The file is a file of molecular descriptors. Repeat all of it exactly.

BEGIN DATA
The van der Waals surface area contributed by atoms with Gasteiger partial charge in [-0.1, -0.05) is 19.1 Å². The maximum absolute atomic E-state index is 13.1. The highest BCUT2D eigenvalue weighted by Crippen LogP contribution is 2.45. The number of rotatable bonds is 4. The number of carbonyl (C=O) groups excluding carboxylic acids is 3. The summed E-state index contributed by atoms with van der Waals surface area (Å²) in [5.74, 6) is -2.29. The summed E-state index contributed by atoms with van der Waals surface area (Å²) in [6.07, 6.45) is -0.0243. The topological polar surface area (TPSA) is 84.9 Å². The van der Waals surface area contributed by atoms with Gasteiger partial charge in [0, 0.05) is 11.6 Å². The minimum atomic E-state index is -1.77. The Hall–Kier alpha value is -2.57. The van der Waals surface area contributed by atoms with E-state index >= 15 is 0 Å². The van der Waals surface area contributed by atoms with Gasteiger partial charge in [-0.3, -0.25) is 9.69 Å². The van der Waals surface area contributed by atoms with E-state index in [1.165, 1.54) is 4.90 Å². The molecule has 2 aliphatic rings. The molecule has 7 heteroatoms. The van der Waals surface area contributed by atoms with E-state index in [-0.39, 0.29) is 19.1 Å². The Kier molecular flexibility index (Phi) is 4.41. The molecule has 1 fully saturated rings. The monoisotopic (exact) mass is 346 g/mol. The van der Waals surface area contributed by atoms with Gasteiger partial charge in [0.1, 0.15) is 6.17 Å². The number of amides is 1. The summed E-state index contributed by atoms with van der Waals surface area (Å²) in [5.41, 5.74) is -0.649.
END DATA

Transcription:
The van der Waals surface area contributed by atoms with Gasteiger partial charge in [-0.1, -0.05) is 19.1 Å². The maximum absolute atomic E-state index is 13.1. The highest BCUT2D eigenvalue weighted by Crippen LogP contribution is 2.45. The number of rotatable bonds is 4. The number of carbonyl (C=O) groups excluding carboxylic acids is 3. The summed E-state index contributed by atoms with van der Waals surface area (Å²) in [5.74, 6) is -2.29. The summed E-state index contributed by atoms with van der Waals surface area (Å²) in [6.07, 6.45) is -0.0243. The topological polar surface area (TPSA) is 84.9 Å². The van der Waals surface area contributed by atoms with Gasteiger partial charge in [0, 0.05) is 11.6 Å². The minimum atomic E-state index is -1.77. The Hall–Kier alpha value is -2.57. The van der Waals surface area contributed by atoms with E-state index >= 15 is 0 Å². The van der Waals surface area contributed by atoms with Gasteiger partial charge in [-0.3, -0.25) is 9.69 Å². The van der Waals surface area contributed by atoms with E-state index in [1.165, 1.54) is 4.90 Å². The molecule has 2 aliphatic rings. The molecule has 7 heteroatoms. The van der Waals surface area contributed by atoms with E-state index in [-0.39, 0.29) is 19.1 Å². The Kier molecular flexibility index (Phi) is 4.41. The molecule has 1 fully saturated rings. The monoisotopic (exact) mass is 346 g/mol. The van der Waals surface area contributed by atoms with Gasteiger partial charge in [0.1, 0.15) is 6.17 Å². The number of amides is 1. The summed E-state index contributed by atoms with van der Waals surface area (Å²) in [5.41, 5.74) is -0.649.